Feb 05 (JP) As his country celebrates 60 years of diplomatic ties with Indonesia, Sri Lankan Ambassador to Indonesia, Maj. Gen. Nanda Mallawaarachchi underlined a sense of confidence in reaching a more productive relationship with Indonesia.
Mallawaarachchi said the relationship went beyond contemporary history. Without mentioning the year, he noted that an Indonesian king had visited Sri Lanka many years ago, bringing a baby elephant as a gift.
"[That is why] The genes [of Sri Lankan elephants] are very similar to elephants in Sumatra."
The ambassador was joined by Manpower and Transmigration Minister Muhaimin Iskandar and Deputy Foreign Minister Wardana to celebrate the 65th anniversary of Sri Lankan independence and the 60th anniversary of bilateral relations between Indonesia and Sri Lanka on Monday.
The two veterans of the Non-Aligned Movement came together at a time when both countries are enjoying economic growth rates of more than 6 percent each.
Last year, the Sri Lanka-Indonesia Business Council announced a goal of US$1 billion in bilateral trade between the countries by 2015. In 2012, that figure stood at around $450 million.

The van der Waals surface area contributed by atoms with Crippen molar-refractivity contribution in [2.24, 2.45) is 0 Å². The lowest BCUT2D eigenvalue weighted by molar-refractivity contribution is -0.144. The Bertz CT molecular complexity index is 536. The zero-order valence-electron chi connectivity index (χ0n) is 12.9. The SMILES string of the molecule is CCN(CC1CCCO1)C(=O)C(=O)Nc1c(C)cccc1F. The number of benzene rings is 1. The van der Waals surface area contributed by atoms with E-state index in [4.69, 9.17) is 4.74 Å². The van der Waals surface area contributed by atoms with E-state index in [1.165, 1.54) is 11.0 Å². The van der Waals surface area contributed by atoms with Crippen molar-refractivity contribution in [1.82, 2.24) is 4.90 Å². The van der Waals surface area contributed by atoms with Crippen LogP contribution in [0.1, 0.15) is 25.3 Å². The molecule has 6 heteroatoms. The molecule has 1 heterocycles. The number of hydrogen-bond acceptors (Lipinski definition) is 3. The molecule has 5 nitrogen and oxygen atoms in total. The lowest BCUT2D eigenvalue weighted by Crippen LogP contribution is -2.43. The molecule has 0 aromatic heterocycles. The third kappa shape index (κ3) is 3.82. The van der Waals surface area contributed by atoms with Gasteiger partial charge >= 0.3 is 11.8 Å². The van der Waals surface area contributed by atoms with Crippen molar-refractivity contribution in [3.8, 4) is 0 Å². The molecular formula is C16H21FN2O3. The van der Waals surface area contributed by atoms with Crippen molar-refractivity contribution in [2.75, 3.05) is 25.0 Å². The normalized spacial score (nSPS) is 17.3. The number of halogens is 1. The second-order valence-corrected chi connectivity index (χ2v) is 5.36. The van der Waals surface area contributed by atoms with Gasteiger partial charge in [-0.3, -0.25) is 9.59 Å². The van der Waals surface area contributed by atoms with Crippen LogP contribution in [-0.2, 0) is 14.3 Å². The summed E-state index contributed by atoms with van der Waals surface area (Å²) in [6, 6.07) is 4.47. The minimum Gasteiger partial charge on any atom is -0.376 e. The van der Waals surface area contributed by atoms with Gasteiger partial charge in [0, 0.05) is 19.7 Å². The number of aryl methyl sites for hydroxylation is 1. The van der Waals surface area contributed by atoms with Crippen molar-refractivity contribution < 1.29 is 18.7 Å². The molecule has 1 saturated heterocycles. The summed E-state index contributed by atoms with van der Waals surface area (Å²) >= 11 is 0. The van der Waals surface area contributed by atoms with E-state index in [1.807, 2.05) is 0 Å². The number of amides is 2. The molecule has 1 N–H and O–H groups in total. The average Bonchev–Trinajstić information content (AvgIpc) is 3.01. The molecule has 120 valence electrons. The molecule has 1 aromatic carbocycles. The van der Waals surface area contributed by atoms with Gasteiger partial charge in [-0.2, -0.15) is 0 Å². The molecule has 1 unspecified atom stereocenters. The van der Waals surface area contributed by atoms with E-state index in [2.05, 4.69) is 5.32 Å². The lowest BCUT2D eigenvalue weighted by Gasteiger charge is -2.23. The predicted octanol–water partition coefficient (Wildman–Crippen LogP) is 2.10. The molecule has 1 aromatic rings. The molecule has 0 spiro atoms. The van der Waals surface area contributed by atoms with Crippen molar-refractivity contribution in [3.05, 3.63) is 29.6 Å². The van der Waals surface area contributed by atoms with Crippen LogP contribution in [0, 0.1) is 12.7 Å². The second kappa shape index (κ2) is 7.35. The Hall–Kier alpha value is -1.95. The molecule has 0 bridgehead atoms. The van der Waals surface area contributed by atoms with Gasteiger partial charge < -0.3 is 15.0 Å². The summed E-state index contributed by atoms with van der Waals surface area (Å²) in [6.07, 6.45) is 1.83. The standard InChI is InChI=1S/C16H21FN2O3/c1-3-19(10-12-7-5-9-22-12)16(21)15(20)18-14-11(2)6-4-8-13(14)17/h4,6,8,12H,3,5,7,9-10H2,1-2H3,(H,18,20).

Despite it being an increase of over 100 percent in a short time, both governments were confident they could reach the goal. "We will reach the target with confidence," Listyowati, the Foreign Ministry's director of Central and South Asian affairs, added.
Mallawaarachchi also shared the same confidence. "It's a big increase, but because of the strength of the Indonesian economy, we believe it is within reach."
Malintha Fernando, who heads the Indonesian office of the Sri Lankan government-owned airline Mihin Lanka, says Indonesian customers are now a core part of the company's business.
"We've increased flights out of Jakarta to Sri Lanka over the last few years, and there is demand for more."
Indonesians completing haj make up many of the passengers stopping in Sri Lanka, and Fernando said it was encouraging to see many people spending a day or two visiting Sri Lanka.
The anniversary celebrations were marked with energetic and colorful traditional Sri Lankan dancing, and famous tea from the South Asian nation was served to the various diplomats and businesspeople present.